McGrath ME, et al. Paper 659. Presented at: American Academy of Orthopaedic Surgeons Annual Meeting. March 22-26, 2022; Chicago.

Naylor reports no relevant financial disclosures.

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CHICAGO — Results showed patients who utilized a virtual physical therapy program after total knee arthroplasty had similar outcomes, but significant cost and time savings, compared with patients who used a formal physical therapy program.

“Virtual physical therapy may not be the best option for some, but I think for the vast majority of patients that are getting hip and knee replacements, this is an excellent option and can revolutionize this side of the health care system in terms of joint reconstruction,” Brandon H. Naylor, DO, arthritis and total joint specialist at Northside Hospital, told Healio about results he presented at the American Academy of Orthopaedic Surgeons Annual Meeting.

Naylor and colleagues randomly assigned patients undergoing same-day discharge TKA to be enrolled in either a virtual physical therapy program or formal physical therapy program. Researchers collected Veterans Rand-12 (VR-12) mental and physical health component summary scores and Knee Injury and Osteoarthritis Outcome Score for Joint Replacement scores preoperatively and at 6 and 12 weeks postoperatively. Investigators also measured the timed-up-and-go (TUG) test, range of motion and 4-meter gait speed test preoperatively and at 6 weeks postoperatively. Researchers also collected physical therapy utilization at 90 days postoperatively.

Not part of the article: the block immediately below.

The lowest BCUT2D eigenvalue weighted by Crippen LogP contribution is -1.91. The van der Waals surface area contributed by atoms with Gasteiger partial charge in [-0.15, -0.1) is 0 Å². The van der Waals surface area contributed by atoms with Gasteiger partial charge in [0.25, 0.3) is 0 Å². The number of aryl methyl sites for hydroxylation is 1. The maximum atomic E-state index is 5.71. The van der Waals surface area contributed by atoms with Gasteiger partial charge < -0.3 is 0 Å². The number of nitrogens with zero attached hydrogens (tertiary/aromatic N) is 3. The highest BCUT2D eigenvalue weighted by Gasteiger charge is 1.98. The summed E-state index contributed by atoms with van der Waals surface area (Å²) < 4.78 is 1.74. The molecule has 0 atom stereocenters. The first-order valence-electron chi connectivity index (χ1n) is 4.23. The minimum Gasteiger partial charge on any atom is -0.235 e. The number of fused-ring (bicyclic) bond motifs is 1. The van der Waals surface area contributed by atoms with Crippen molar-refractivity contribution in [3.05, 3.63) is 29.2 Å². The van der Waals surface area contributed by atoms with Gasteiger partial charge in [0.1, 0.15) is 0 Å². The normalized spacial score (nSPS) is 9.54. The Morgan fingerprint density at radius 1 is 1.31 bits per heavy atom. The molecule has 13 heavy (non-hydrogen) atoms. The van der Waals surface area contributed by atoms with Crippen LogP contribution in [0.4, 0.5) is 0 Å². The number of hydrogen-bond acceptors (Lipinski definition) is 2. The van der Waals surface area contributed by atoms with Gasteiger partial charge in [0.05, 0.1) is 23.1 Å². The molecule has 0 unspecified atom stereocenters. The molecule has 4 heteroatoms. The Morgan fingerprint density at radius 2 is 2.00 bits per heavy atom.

Brandon H. Naylor

Brandon H. Naylor

“We didn’t find any differences in the patient-reported outcome measures between the two arms,” Naylor said. “That was with both the mental and physical components of the VR-12. Additionally, [it was] the same thing with the KOOS JR and even with the patient’s perceived pain in terms of the numeric rating scale.”

Naylor added they found no differences in range of motion for both flexion and extension at the 6-week follow-up between the two groups, as well as no differences in the TUG test or 4-meter gait speed test. However, patients in the virtual physical therapy group had significantly higher overall satisfaction compared with patients in the formal physical therapy group, according to Naylor.

“We attributed this likely to the fact that they didn’t have to get out and drive to the physical therapy office multiple times per week and also saved on the copays that are associated with that,” Naylor said.